Shaun's posts

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<rant>Just had to download a PDF form, fill it in in Acrobat reader and then upload it TO A WEB FORM. Who could have possibly thought that was a good idea?

If that wasn't bad enough, Acrobat reader has a bug where it only saves the filled in values if you use the "Save" option, not "Save as..." (lost all my entered data to this) and "Save" saves over the original document even if you've done a "Save as..." since you opened it (lost my previous version of the form to this).</rant>

If that wasn't bad enough, Acrobat reader has a bug where it only saves the filled in values if you use the "Save" option, not "Save as..." (lost all my entered data to this) and "Save" saves over the original document even if you've done a "Save as..." since you opened it (lost my previous version of the form to this).</rant>

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**Prime factorizations of small numbers, by John Graham-Cumming**

The

**Fundamental Theorem of Arithmetic**states that every natural number greater than 1 can be expressed as a product of prime numbers, and that the product is unique up to changing the order of the factors. For example, the number 12 can be expressed as 2x2x3, or as 2x3x2, or as 3x2x2, where 2 and 3 are prime numbers. These factorizations are all rearrangements of each other, and there are no other ways to write 12 as a product of prime numbers.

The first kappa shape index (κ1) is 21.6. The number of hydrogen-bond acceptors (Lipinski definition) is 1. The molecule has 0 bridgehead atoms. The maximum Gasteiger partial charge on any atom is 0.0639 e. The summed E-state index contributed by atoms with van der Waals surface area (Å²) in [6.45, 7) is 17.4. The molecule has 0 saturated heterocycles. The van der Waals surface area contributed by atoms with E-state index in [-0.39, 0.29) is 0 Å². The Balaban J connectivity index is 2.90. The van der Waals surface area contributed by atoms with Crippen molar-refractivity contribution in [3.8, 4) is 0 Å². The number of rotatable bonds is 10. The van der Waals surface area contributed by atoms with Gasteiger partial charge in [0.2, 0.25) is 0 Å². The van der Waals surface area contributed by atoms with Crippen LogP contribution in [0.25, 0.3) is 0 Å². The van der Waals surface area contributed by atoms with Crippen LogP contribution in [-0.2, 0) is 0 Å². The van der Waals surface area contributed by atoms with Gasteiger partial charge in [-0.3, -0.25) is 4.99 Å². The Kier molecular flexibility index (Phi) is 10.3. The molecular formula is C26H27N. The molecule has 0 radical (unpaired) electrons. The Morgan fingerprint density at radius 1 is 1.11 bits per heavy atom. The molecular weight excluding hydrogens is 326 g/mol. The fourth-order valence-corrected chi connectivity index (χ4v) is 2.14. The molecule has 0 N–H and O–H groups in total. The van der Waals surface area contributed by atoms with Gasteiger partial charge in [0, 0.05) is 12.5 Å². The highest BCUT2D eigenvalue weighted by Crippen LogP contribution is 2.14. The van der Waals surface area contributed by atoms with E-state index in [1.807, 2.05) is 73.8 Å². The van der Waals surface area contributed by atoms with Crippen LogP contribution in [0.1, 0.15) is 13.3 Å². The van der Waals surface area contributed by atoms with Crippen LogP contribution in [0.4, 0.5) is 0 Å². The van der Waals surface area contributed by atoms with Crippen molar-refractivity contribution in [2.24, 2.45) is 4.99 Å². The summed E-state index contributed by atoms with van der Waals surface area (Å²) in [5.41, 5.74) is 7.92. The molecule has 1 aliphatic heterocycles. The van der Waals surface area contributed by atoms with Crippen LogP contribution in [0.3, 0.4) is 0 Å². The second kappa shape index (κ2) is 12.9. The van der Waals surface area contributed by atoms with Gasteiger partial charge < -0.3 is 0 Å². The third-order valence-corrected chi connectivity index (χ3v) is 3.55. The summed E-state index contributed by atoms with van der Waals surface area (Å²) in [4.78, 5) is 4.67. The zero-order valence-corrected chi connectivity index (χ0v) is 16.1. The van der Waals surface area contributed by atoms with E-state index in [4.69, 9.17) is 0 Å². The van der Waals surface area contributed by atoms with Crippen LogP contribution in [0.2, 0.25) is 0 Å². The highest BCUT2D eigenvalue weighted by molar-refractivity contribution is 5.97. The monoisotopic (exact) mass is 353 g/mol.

This picture by

**John Graham-Cumming**shows the factorizations into primes of the numbers from 2 to 100. Note that the circle representing 1 is blank, because 1 is not prime: if we allowed 1 to be prime, then we would have 12=2x2x3=1x2x2x3, which would break the Fundamental Theorem of Arithmetic.

The picture comes from an April 2012 blog post by Graham-Cumming, which you can find here: http://blog.jgc.org/2012/04/make-your-own-prime-factorization.html. In the post, he provides links to source code that you can use to generate similar pictures for yourself. There is also a link to order this picture on a T-shirt.

The Fundamental Theorem of Arithmetic appears in Volume VII of Euclid's 13-volume treatise

*Elements,*which he wrote around 300 BC. Wikipedia has more information about the theorem here: http://en.wikipedia.org/wiki/Fundamental_theorem_of_arithmetic.

(Found via Clare Sealy on Twitter.)

#mathematics

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How to get AVR-libc's floating point support to play nice with Eclipse. Needed this for the new revision of my ArduRoller balance bot.

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One for +Katie Boswell

I wish you all a Merry Christmas, a peaceful day with the persons you love and, preferably, with lots of mushrooms :)

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2014-12-22

15 Photos - View album

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